This year was filled with uncertainty that extended to the world of sports. It started during March, when all of sports shut down due to concerns over COVID-19. Then, social unrest began to erupt prompting many athletes to stand up not just for themselves, but in support of others. Sports eventually resumed but that didn't stop notable sports figures from meeting these challenges head on. Here are some notable people who made a big influence in the sports world.
1. LeBron James
On the court, LeBron James made his mark. After being derailed by injuries last year, he put up MVP numbers, led the Los Angeles Lakers to the best record in the Western Conference, and won his fourth NBA championship as well as Finals MVP. When James retires, this will be remembered as one of his most impressive seasons. To maintain the same skills and still have a winning effect on his team in his mid 30s is really amazing. James has almost made as big an impact off the court as he has on the court. He spoke out on police brutality through social media and during press conferences in the bubble. This included a video in which he concludes, "This is why we can't just stick to sports. Do you understand now?" In addition, he launched a website More Than a Vote, which focuses on giving Black people access to voting. By the time of the election, James had successfully prevented many people from having their voices suppressed, Last month, James's efforts of social activism were rewarded with the Sports Illustrated Muhammad Ali Legacy Award, and the Time's Magazine Athlete of the Year.
2. Kareem Abdul-Jabbar
Throughout his career, Kareem Abdul-Jabbar established himself as one of the most dominant big men in NBA history. His accolades include a record six MVP awards, the most career points at 38,387, and six championships. Along with his success, he is one of the first basketball players to speak out against social issues. Last July, he delivered a powerful message on the fight for social justice in an edition of the NBA on TNT. He reflected on the turning point toward using his voice when he, along with other athletes, supported Muhammed Ali's refusal to fight in Vietnam. During the video, he stated "To witness Ali's unwavering integrity even as the government spent years trying to destroy him was a turning point for me. How could I do any less? How can any American do any less? How can any American athlete do any less?" That same month, Kareem also cited the importance of fighting against other forms of discrimination amid the Black Lives Matter movement such as anti-Semitism. Although his playing days are long passed, his voice is still as important as it was over 50 years ago.
3. Patrick Mahomes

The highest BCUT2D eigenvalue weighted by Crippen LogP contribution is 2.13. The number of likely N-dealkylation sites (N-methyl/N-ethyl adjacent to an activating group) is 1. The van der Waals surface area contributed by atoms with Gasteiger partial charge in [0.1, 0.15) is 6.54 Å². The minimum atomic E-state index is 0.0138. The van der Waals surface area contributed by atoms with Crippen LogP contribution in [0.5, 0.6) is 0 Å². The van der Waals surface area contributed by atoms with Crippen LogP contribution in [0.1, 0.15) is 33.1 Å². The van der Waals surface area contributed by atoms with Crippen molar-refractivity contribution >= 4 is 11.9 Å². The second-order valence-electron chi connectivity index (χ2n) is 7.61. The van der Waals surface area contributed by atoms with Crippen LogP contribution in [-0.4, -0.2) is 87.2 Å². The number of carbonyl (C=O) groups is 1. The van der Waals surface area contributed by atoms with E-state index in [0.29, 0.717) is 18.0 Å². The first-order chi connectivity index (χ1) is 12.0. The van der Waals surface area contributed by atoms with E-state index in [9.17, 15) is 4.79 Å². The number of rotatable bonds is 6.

Despite only having three full seasons under his belt, with two as a starter, Patrick Mahomes is already on top of the football world. He has already become the fastest quarterback to reach over 10,000 career passing yards, as well as over 100 touchdown passes which took him only 44 games to surpass that milestone. Earlier in February, Mahomes led the Kansas City Chiefs to their first Super Bowl championship in 50 years, in a game where he led what turned out to be the game winning drive. After the game, he was announced as the Super Bowl MVP, the youngest to ever win the award. When it has come to social justice, Mahomes has put his accolades to the side and has been an advocate. In June, he participated in a Black Lives Matter video with fellow athletes, pushing the NFL to publicly condemn racism. He was also one of the high-profile athletes to join James' More than a Vote campaign. A month later, Mahomes signed the richest contract extension of any athlete at over $500 million. With the Chiefs currently aiming toward another Super Bowl, Mahomes is slowly becoming an icon.
4. Laurent Duvernay-Tardif
For his first six seasons, Laurent Duvernay-Tardif was a regular starter for the Kansas City Chiefs. Like Mahomes, he won his first Super Bowl with the Chiefs in February. However, it was off the field where Duvernay-Tardif wanted to make an impact. During July, he became the first NFL player to opt out of the season because of COVID-19. Duvernay-Tardif wanted to join the front lines in the fight against the virus. He did this by working long term at a healthcare facility in his native hometown of Montreal. Weeks ago, Duvernay-Tardif's impact was recognized by Sports Illustrated who named him as one of their Sportspeople of the Year. In addition, he was awarded the Lou Marsh trophy, which is given to the top Canadian athlete every year. This is well deserved for Duvernay-Tardif, who decided to give up football for a year to help prevent COVID-19 off the field.
This was a year that presented different challenges beyond sports. From COVID-19, to the fight for social justice for Blacks, there has been a lot of uncertainty and unrest in the world. Everyone has taken on these challenges in their respective ways. These current and former athletes not only faced these problems, but have done so in a way that should continue to inspire people into the new year.